Russia/Georgia Missile Dispute Update

The New York Times, August 9th:

On Tuesday, the commander of Russian peacekeepers in South Ossetia said on Russian national television that the Ossetians had fired at a plane, apparently thinking it was Georgian.

The head of the analysis department for Georgia’s Interior Ministry said the plane might have released the missile after taking fire from [confused] Ossetian separatists on the ground.

Georgia said it had collected radar records from both its civilian and military air traffic controllers that clearly show an aircraft enter from Russia, fly to the area of the strike, then turn around and fly back into Russia.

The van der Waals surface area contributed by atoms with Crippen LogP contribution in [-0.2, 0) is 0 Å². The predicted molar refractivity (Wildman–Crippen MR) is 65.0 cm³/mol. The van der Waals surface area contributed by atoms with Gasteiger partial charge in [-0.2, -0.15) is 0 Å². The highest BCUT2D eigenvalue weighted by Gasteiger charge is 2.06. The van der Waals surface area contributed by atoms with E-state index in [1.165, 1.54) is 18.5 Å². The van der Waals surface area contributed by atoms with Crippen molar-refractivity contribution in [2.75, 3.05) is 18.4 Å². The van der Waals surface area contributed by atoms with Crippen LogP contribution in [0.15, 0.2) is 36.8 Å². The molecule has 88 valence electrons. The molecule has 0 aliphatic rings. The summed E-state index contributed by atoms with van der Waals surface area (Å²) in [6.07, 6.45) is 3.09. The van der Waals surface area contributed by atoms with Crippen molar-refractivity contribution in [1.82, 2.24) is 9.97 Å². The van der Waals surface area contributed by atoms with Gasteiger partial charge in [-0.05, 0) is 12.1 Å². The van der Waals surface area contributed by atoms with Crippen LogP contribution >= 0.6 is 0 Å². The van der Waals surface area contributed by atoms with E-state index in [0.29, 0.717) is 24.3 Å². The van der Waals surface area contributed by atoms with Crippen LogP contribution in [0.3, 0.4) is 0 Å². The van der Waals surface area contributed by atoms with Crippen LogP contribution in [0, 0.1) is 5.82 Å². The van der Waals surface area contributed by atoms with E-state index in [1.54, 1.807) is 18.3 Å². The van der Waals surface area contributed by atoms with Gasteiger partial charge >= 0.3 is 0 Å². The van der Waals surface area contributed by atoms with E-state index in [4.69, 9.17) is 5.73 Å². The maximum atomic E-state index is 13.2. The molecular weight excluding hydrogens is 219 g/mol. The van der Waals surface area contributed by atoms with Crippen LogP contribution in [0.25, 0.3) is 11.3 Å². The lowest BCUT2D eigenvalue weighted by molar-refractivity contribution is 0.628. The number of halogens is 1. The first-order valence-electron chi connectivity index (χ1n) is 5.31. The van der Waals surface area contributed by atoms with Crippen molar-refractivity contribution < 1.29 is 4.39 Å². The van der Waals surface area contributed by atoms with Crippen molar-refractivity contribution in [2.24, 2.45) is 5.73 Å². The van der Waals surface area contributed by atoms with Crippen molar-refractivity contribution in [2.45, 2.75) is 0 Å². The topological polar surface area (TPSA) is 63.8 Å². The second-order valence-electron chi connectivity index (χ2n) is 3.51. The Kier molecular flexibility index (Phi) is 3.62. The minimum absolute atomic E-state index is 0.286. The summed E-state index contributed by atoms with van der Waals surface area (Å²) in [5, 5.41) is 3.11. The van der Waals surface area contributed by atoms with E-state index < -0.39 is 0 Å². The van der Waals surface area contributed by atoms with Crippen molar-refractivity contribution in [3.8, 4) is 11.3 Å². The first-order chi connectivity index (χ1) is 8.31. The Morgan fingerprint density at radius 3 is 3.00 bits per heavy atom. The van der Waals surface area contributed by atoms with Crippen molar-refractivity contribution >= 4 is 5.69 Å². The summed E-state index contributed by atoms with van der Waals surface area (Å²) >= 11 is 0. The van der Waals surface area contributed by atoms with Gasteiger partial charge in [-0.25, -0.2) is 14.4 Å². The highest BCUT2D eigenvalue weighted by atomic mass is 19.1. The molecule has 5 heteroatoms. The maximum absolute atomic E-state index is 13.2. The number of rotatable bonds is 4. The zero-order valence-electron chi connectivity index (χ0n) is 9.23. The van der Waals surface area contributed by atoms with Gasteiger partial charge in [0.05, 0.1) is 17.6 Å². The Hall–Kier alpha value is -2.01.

Because the missile did not explode, many of the fragments were recovered. Georgian officials said the remains of [the] missile…made clear that it was one designed in Soviet times.

“…we are initiating a process of calling for a special session of the U.N. Security Council,” [said Georgia’s Foreign Minister.]

According to the article, a previous attack in March led UN investigators to suspect Russian involvement but due to the lack Russian cooperation and the subsequent unavailability of any radar records, no accusations were made.

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Filed under Georgia, International Politics, Missile, Russia, UN

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